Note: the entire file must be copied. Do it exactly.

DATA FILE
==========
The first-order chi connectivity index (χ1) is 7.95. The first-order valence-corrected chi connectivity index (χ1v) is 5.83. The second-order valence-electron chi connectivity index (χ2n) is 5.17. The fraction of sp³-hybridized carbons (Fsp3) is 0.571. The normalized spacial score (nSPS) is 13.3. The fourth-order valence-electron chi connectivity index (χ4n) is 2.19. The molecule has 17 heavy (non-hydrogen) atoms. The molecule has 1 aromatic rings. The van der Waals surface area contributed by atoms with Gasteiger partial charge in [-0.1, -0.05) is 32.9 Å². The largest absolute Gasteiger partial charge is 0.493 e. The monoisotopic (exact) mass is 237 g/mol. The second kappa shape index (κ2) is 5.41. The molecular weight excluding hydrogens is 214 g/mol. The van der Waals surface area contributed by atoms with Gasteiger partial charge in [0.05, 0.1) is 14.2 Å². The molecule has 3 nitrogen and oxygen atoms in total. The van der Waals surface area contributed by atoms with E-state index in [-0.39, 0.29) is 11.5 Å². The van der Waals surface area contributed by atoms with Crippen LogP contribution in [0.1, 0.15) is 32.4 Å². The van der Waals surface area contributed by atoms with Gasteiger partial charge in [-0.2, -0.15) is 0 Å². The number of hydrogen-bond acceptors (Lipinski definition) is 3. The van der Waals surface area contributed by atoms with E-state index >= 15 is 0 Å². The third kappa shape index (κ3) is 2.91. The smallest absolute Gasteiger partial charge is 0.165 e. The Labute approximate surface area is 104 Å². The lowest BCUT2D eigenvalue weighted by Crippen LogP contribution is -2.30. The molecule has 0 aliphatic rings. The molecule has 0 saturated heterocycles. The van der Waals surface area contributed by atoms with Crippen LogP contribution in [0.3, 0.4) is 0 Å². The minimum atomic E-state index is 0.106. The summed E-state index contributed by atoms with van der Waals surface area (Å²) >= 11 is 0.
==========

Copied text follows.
The first-order chi connectivity index (χ1) is 7.95. The first-order valence-corrected chi connectivity index (χ1v) is 5.83. The second-order valence-electron chi connectivity index (χ2n) is 5.17. The fraction of sp³-hybridized carbons (Fsp3) is 0.571. The normalized spacial score (nSPS) is 13.3. The fourth-order valence-electron chi connectivity index (χ4n) is 2.19. The molecule has 17 heavy (non-hydrogen) atoms. The molecule has 1 aromatic rings. The van der Waals surface area contributed by atoms with Gasteiger partial charge in [-0.1, -0.05) is 32.9 Å². The largest absolute Gasteiger partial charge is 0.493 e. The monoisotopic (exact) mass is 237 g/mol. The second kappa shape index (κ2) is 5.41. The molecular weight excluding hydrogens is 214 g/mol. The van der Waals surface area contributed by atoms with Gasteiger partial charge in [0.05, 0.1) is 14.2 Å². The molecule has 3 nitrogen and oxygen atoms in total. The van der Waals surface area contributed by atoms with E-state index in [-0.39, 0.29) is 11.5 Å². The van der Waals surface area contributed by atoms with Crippen LogP contribution in [0.1, 0.15) is 32.4 Å². The van der Waals surface area contributed by atoms with Gasteiger partial charge in [-0.2, -0.15) is 0 Å². The number of hydrogen-bond acceptors (Lipinski definition) is 3. The van der Waals surface area contributed by atoms with E-state index >= 15 is 0 Å². The third kappa shape index (κ3) is 2.91. The smallest absolute Gasteiger partial charge is 0.165 e. The Labute approximate surface area is 104 Å². The lowest BCUT2D eigenvalue weighted by Crippen LogP contribution is -2.30. The molecule has 0 aliphatic rings. The molecule has 0 saturated heterocycles. The van der Waals surface area contributed by atoms with Crippen LogP contribution in [0.3, 0.4) is 0 Å². The minimum atomic E-state index is 0.106. The summed E-state index contributed by atoms with van der Waals surface area (Å²) >= 11 is 0.